Sunday, August 15, 2010

Two boats and a helicopter

The idea in some people's minds seems to be that even if there is good evidence for the NT, God should have provided more, and that he did not provide more is evidence that the evidence he provided isn't any good. Reminds me of this old joke:

A farmer is in Iowa during a flood. The river is overflowing, with water surrounding the farmer's home up to his front porch. As he is standing there, a boat comes up, The man in the boat says "Jump in, I'll take you to safety."
The farmer crosses his arms and says stubbornly, "Nope, I put my trust in God."
The boat goes away. The water rises to the second floor. Another boat comes up, the man says to the farmer who is now in the second story window, "Jump in, I'll save you."
The farmer again says, "Nope, I put my trust in God."
The boat goes away. Now the water is up to the roof. As The farmer stands on the roof, a helicopter comes over, and drops a ladder. The pilot yells down to the farmer "I'll save you, climb the ladder."
The farmer says "Nope, I put my trust in God."
The helicopter goes away. The water comtinues to rise and sweeps the farmer off the roof. He drowns.
The farmer goes to heaven. God sees him and says "What are you doing here?"
The farmer says "I put my trust in you and you let me down."
God says, "What do you mean, let you down? I sent you two boats and a helicopter!!!"


Paul D. Adams said... of my favorite "old" jokes.

Unbelief is incorrigible it seems. There just ain't 'nuf evidence!

Bilbo said...

If I were to argue for the farmer, I might say, "Both boats were taking on lots of water and the helicopter was pouring out thick black smoke."

Of course, many would think it was more reasonable to take a chance on the boats or helicopters than to risk certain drowning.

Likewise, I think the evidence is sufficient. But then my priors are different from others.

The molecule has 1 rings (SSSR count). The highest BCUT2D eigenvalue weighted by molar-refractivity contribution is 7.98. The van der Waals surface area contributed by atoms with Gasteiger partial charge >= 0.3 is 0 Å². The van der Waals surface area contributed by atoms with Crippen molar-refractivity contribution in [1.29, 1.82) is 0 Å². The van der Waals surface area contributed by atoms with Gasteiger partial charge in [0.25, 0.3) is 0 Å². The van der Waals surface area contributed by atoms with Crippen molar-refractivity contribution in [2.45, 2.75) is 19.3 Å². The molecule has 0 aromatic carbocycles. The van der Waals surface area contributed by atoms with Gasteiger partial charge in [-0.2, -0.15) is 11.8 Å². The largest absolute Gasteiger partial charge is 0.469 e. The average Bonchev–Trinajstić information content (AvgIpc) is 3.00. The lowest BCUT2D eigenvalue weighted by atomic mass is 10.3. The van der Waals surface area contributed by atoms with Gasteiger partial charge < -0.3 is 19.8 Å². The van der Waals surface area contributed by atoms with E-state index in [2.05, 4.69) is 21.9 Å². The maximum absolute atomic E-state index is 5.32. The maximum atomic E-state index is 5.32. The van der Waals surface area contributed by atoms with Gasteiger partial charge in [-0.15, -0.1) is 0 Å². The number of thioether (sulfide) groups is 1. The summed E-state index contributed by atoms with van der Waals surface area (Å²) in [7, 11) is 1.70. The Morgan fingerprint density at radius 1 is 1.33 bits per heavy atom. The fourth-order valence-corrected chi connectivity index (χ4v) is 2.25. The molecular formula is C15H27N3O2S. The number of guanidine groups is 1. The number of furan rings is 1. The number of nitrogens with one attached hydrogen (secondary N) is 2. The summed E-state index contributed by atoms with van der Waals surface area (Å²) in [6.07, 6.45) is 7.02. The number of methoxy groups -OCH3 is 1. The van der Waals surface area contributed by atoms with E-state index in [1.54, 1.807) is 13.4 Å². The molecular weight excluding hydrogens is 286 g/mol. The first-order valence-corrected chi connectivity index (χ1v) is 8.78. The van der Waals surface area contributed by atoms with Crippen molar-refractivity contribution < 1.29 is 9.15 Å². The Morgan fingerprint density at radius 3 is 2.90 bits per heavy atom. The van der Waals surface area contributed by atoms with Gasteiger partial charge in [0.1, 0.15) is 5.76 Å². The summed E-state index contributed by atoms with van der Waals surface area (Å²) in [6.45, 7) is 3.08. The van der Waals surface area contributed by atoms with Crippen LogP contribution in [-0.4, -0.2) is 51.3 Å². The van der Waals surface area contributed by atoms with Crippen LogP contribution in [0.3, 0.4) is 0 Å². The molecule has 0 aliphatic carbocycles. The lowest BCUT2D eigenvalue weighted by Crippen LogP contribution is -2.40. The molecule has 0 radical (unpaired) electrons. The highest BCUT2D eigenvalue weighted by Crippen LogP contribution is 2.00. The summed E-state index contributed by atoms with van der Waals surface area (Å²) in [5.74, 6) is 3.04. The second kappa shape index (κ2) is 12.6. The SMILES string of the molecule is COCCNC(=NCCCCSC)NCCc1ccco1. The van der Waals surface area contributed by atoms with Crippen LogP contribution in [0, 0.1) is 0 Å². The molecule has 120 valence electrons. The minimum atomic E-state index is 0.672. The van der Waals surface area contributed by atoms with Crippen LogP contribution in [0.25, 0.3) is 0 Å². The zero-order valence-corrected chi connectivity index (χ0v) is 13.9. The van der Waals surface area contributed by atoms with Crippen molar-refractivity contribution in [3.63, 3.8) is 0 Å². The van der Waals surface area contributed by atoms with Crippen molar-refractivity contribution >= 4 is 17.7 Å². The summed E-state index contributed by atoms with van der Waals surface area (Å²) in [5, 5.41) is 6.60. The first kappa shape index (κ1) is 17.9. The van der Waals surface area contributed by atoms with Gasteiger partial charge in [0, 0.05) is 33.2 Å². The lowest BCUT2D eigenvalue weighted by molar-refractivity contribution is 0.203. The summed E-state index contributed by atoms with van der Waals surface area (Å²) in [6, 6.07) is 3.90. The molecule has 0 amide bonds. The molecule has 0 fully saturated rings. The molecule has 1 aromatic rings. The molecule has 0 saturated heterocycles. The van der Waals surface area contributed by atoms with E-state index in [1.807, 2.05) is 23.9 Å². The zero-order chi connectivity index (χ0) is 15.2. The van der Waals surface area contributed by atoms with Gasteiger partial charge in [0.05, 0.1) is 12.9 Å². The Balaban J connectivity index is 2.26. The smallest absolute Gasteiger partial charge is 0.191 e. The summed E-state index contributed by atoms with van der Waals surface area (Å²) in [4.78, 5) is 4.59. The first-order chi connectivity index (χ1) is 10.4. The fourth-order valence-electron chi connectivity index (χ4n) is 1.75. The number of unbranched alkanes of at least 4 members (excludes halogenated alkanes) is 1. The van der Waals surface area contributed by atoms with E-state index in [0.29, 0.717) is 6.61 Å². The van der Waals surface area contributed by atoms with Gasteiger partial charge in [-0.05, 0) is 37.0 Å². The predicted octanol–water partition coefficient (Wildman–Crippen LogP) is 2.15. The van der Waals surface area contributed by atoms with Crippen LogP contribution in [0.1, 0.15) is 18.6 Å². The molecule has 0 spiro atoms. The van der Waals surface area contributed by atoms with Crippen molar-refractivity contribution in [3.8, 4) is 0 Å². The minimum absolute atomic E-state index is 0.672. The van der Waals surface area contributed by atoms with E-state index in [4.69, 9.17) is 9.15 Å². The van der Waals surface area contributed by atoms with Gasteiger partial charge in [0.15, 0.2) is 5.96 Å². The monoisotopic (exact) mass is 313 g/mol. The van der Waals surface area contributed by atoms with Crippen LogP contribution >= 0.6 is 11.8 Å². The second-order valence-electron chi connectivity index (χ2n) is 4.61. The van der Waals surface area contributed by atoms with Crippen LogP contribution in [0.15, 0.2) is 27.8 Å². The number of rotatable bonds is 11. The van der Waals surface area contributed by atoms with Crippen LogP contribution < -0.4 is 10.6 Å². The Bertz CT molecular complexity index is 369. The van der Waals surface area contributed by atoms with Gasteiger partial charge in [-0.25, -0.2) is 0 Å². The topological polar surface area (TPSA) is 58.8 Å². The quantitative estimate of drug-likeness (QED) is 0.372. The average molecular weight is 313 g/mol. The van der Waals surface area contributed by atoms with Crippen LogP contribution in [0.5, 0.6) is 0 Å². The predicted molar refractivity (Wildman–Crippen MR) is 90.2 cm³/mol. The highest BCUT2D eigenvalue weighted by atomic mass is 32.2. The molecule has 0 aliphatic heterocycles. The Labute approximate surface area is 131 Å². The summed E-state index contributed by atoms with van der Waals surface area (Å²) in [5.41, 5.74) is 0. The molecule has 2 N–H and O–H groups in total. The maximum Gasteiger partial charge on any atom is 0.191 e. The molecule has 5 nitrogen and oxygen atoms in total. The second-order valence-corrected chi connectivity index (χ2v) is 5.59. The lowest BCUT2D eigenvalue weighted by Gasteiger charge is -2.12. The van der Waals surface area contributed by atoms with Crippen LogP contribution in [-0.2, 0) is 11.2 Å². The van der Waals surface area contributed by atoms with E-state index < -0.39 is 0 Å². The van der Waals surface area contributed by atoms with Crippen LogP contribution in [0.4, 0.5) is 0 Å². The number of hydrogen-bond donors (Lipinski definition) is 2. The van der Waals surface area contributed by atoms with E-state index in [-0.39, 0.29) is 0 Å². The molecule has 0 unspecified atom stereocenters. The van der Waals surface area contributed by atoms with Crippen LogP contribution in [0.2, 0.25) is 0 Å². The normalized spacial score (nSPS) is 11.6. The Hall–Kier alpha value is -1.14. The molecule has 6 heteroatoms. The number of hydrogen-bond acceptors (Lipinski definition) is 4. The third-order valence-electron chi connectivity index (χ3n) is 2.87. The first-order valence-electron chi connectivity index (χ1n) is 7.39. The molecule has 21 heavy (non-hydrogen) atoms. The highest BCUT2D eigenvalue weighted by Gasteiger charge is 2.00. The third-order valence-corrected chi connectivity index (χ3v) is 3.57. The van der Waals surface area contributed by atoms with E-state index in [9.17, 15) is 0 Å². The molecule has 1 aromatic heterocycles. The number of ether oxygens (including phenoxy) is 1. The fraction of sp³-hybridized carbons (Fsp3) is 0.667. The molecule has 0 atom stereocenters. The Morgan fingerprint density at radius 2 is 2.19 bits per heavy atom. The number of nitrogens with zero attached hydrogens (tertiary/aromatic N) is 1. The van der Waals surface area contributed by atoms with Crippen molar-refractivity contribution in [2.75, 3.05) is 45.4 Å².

Steven Carr said...

So what evidence is there for Jesus flying into the sky and disappearing into a cloud on his way to Heaven?

Should God have provided some evidence that Heaven is somehow above the clouds, as people of 2000 years ago believed?

Steven Carr said...

It is interesting that Victor thinks the evidence for Christianity can best be compared to an old joke.

Bilbo said...

Actually, Steve, Vic's point was that your attitude could be compared to an old joke. My point is that it depends upon who the farmer is.

I find it fascinating that you are so fascinated by Jesus. Like a moth drawn to the flame. I'm guessing you got burnt once. So you won't come too close, but you can't go away either.

They say there is a balm for burns like yours. In Gilead.

Jake Elwood XVI said...

I think Bilbo the more fitting analogy is Gollum. He wants to be rid of his atheism but just can't let go. It's twisted a him and made him arrogant. I would hope his real life persona is a little more compassionate.

While I would shout him a drink at the pub I can't say he would be fun to be around.
I wonder what the younger presumably happier Mr Carr was like?

Matt said...

I think what atheists are looking for in terms of proof are events to which the only possible explanation is some sort of external manipulation of the universe. Granted if such an event were to occur today many would continue to look for natural explanations even if supernatural were the best based on our current understanding of the universe. The boats and helicopters have perfectly natural explanations and are not really proof of God acting even though they may have been sent by him.

In the case of the NT even if Jesus' actual resurrection is, based on the historical method, the most satisfactory way to explain the points in the gospels that can be asserted as history what the atheist wants is proof that any miraculous thing can happen at all. Because he has not experienced this he will deny the resurrection not based on historical analysis but on doubt that miracles ever happen.

Ken said...

Matt, I don't think miracles are the only stumbling block. Suppose there was historically known physician (about 2000 years ago) who only vaguely described a concoction that he administered to a patient with epilepsy, who later was completely relieved of symptoms. Here we have a description of a naturalistic method, and yet modern scientists and doctors would take the account with a grain of salt, unless they could reproduce the results. Ancient historical evidence lacks the vigor of a modern investigation and accounts of extraordinary incidents that can no longer be vigorously investigated will always remain anecdotal.